“Turning around while the Creator said: That is how it descends to earth. The arrangement of the wind is very perfect in front of it. The Manurung Aji Paewang is probably good. It is brought down to earth.”
(“I La Galigo”, Buginese epic)
Travelling between Indonesian islands, it’s easy to get absorbed by the breathtaking features of the landscape, wildlife, and delicious food. It’s often forgotten that these lands are so much more than that. With every step we take, we could be walking on layers of history. Most places, no matter how ordinary or cosmopolitan they might look or feel, are a result of cultural and historical sedimentation of accumulated past human action that left traces, if you know where to look for them.
I wanted to start this article with a passage from the South Sulawesi Buginese oral epic story, I La Galigo, the longest literary work in the world, overshadowing works like Mahabharata or the Iliad. This epic, with origins lost in the mists of time, is a creation myth of the Bugis people written down in manuscripts, starting in the 18th century in the Ancient Buginese script, spoken currently by only 100 people or less.
‘I la Galigo’ Manuscript, Leiden University, Netherlands
Sulawesi is an island situated in the biogeographical region called Wallacea, at the boundary between Sundaland and Oceania; a land that’s home to early human prehistoric sites that have had revolutionary implications for the understanding of early human migrations.
The most important prehistoric sites located in South Sulawesi consist of more than 20 karst caves, with mural paintings and hand stencils, including also previously unknown practices of self-ornamentation, use of ochre, pigmented artefacts, and portable art. These findings contributed to the search for the first human activities in the Late Pleistocene Wallacea, shattering our knowledge about the origins of art.
An hour’s drive north from the port of Makassar, the Maros-Pangkep cave complex has been known by the locals since time immemorial. Research started with the Dutch in the 1950s and was continued later in the 70s by British archaeologists, but it only made headlines in 2014 when M. Aubert and A. Brumm published their research. The two Australian archaeologists, currently based at Griffith University, used a new method to date the cave paintings based on traces of radioactive uranium present in the limestone cave formation’s ochre pigment. To their astonishment and disbelief, they found that the cave paintings date to 35,000–40,000 years old, making them as old, if not older, than the previously oldest known prehistoric cave art from Europe.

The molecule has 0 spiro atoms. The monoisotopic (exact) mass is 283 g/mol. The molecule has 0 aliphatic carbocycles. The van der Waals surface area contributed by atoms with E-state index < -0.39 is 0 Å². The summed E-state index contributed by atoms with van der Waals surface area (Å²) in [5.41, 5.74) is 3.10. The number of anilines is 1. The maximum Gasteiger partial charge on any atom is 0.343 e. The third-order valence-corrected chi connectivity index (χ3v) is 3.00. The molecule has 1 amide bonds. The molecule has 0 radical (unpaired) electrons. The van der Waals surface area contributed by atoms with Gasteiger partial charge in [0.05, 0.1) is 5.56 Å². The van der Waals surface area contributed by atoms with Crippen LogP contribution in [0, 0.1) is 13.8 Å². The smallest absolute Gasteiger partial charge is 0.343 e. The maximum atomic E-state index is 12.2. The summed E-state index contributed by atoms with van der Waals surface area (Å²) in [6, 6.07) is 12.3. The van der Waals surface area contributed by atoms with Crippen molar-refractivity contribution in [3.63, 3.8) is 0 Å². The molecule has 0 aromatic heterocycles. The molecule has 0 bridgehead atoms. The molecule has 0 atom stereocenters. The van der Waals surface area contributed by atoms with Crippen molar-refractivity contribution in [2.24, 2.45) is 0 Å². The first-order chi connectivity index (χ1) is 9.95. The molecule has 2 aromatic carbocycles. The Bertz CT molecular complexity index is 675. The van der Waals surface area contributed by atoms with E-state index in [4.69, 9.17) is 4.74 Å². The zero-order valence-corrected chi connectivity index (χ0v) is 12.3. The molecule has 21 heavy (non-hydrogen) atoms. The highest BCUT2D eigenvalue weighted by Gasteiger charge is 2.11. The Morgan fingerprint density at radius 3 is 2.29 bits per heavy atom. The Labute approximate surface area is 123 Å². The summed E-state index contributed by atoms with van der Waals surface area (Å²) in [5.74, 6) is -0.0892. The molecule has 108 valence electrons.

Maros-Pangkep Cave Complex (source: National Geographic)
Although I haven’t had the chance to explore Sulawesi and these caves, I became obsessed with their discovery, so I followed academic journals for articles written on the Maros-Pangkep cave complex.
European cave art, such as the Lascaux caves in France, is well known and has been long portrayed as images of the finest and most elaborate prehistoric art due to its conservation efforts. Mural painting inside caves is well known for the challenges it poses, its fragility making it urgent for measures to be implemented for its preservation. I found that the Sulawesi caves are in a quite bad condition, deteriorating faster than imagined although efforts have been carried out to manage the caves, mostly by the Conservation Centre for South Sulawesi Cultural Heritage (BPCB Sulsel). A few months ago, I decided to contact archaeologists in charge to get a more accurate picture of the caves’ condition.